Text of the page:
College watching how smoke-free campus policy works at McMaster University
The child-care centre at Casa Loma has a second-hand smoke problem, and parents of children at the centre want the college to address it.
At issue are the outdoor areas around the centre’s playground and entrances where folks smoking cigarettes and other devices have made a habit of lighting up.
Tim Jackson, whose two-year-old daughter attends the child-care centre, has been working to get George Brown College (GBC) to deal with the smoking problem.
“The whole thrust of this for me is that my daughter deserves to go to a daycare that is a smoke-free environment,” he said.
Jackson has been organizing parents of children at the centre since 2016. He’s written letters to the college, had meetings with GBC president Anne Sado, and called Toronto bylaw officers in to enforce the law.
“My daughter had been hospitalized with an asthma attack before she went to this daycare and so when I found out about this issue, it’s very significant for me, for her and our family,” he said.
George Brown has taken steps to stop smoking near the child-care centre including putting up new signage, and increasing the security presence around the playground and entrances.
“I think actually parents have been quite appreciative of the efforts we’ve put into this in the last few months,” said Adrienne Galway, GBC’s special advisor to the president.
According to Galway, part of the problem is that the college can’t issue tickets to discourage smoking in prohibited spaces. Another issue is that every semester, there are new students who smoke where they shouldn’t.
“The start of the school year is always a challenge because it’s a new group of students, so it’s that education effort at the beginning to remind them that there is daycare there, that they can’t smoke in those areas,” Galway said. “We’ve been putting a lot of effort into that and it has gotten better, so I think parents understand the challenges that we’ve got in enforcing it and constantly reminding people.”
Galway added that the college intends to add more security patrols again at the beginning of the January semester.
But smoking around the area remains an issue. On four separate occasions this month, staff from The Dialog observed smoking taking place on the stairs near the playground, with security present nearby.
Licensed child-care centres and playgrounds are covered under the Smoke-Free Ontario Act, which prohibits smoking indoors at these facilities and within 20 metres of a playground.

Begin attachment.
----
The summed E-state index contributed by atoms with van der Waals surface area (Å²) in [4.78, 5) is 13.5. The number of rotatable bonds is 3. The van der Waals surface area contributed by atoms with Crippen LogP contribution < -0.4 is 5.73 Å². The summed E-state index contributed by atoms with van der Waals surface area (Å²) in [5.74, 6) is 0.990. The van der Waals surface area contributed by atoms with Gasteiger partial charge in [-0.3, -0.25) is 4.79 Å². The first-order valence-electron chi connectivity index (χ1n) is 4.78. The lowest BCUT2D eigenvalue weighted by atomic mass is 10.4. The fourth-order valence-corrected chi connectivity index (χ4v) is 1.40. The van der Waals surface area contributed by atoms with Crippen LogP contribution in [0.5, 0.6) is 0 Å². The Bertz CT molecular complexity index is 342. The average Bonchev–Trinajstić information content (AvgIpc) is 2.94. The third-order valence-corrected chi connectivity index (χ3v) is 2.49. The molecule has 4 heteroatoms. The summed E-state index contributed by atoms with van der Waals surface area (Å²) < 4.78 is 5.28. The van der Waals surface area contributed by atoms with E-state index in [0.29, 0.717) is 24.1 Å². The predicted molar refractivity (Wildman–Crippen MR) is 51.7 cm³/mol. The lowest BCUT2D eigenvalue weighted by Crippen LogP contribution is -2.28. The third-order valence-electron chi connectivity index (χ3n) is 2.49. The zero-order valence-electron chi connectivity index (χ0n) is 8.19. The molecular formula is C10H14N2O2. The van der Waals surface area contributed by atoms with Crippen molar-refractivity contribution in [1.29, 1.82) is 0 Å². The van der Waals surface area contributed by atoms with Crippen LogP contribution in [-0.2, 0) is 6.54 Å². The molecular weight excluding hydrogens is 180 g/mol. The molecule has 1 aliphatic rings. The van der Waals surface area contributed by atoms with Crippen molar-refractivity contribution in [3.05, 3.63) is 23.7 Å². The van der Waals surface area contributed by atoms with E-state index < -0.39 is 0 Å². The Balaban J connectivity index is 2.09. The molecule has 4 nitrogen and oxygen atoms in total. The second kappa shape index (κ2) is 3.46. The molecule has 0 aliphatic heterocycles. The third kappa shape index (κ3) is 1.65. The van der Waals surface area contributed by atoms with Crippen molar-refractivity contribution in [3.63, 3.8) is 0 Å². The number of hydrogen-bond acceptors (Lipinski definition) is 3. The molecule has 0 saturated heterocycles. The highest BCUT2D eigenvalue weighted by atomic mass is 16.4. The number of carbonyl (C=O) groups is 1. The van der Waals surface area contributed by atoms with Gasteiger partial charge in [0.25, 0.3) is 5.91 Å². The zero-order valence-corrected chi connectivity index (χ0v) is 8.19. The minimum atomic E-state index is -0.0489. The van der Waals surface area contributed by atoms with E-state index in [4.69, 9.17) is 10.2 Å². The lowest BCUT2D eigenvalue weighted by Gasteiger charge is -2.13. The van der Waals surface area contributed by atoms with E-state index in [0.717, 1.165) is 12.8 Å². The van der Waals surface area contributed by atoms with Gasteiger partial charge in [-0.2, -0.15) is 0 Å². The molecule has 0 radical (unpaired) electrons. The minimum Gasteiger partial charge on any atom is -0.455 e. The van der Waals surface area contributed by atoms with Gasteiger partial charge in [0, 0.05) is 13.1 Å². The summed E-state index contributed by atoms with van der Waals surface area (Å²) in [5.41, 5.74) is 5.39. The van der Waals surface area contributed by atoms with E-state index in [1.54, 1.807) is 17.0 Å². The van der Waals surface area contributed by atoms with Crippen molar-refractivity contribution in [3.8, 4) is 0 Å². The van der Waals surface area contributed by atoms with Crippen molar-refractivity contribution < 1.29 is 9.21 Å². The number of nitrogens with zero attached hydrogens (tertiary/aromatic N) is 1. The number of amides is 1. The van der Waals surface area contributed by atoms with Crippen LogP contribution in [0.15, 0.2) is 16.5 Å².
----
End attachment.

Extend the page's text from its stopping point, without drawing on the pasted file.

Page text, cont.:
Because the act defines playgrounds as areas which the public regularly has access to, Casa Loma’s outdoor playground with its fence separating the kids from students does not fall under the protections of the act.
“It’s very frustrating that there’s so many laws to protect people from second-hand smoke in various kind of environments, including kids on sports fields and things like that, but there’s nothing to specifically protect these vulnerable children,” said Jackson.
Jackson added that the he and other parents are appreciative about the addition of security patrols, but he is anxious that without an articulated policy, guards might stop monitoring the playground.
“It would be great if they addressed that uncertainty by articulating a plan,” he said.
George Brown’s no-smoking policy prohibits smoking inside all buildings, sheltered alcoves, and loading dock entrances, as well as within nine metres of any entrance and the Casa Loma child care centre’s outdoor playground.
The policy states that with repeated violations the college could expel students if “other measures in the progressive disciplinary process are unsuccessful.”
In September, McMaster University announced plans to go 100 per cent smoke free in January 2018. The University of Toronto and Western have announced similar intentions.
Galway said that George Brown is also considering a move to make its campuses smoke free, but is waiting to see how things develop at McMaster first.
Jackson thinks making Casa Loma smoke-free would be healthier for children, staff and students at the campus.
“(A smoke-free) policy would be simple, easy to understand and to comply with” he said. “It’s been done elsewhere, on other campuses, and with other institutions, so templates are available.”
According to Health Canada there is no safe level of tobacco smoke. Second-hand smoke contains the same 4,000 chemicals that are inhaled by a smoker. Of these, at least 70 contain chemicals that cause cancer.
Children and babies are especially vulnerable to second-hand smoke because their lungs are less resilient and they breathe more quickly than adults. Exposure to second-hand smoke increases the risks of asthma, pneumonia, bronchitis and sudden infant death syndrome.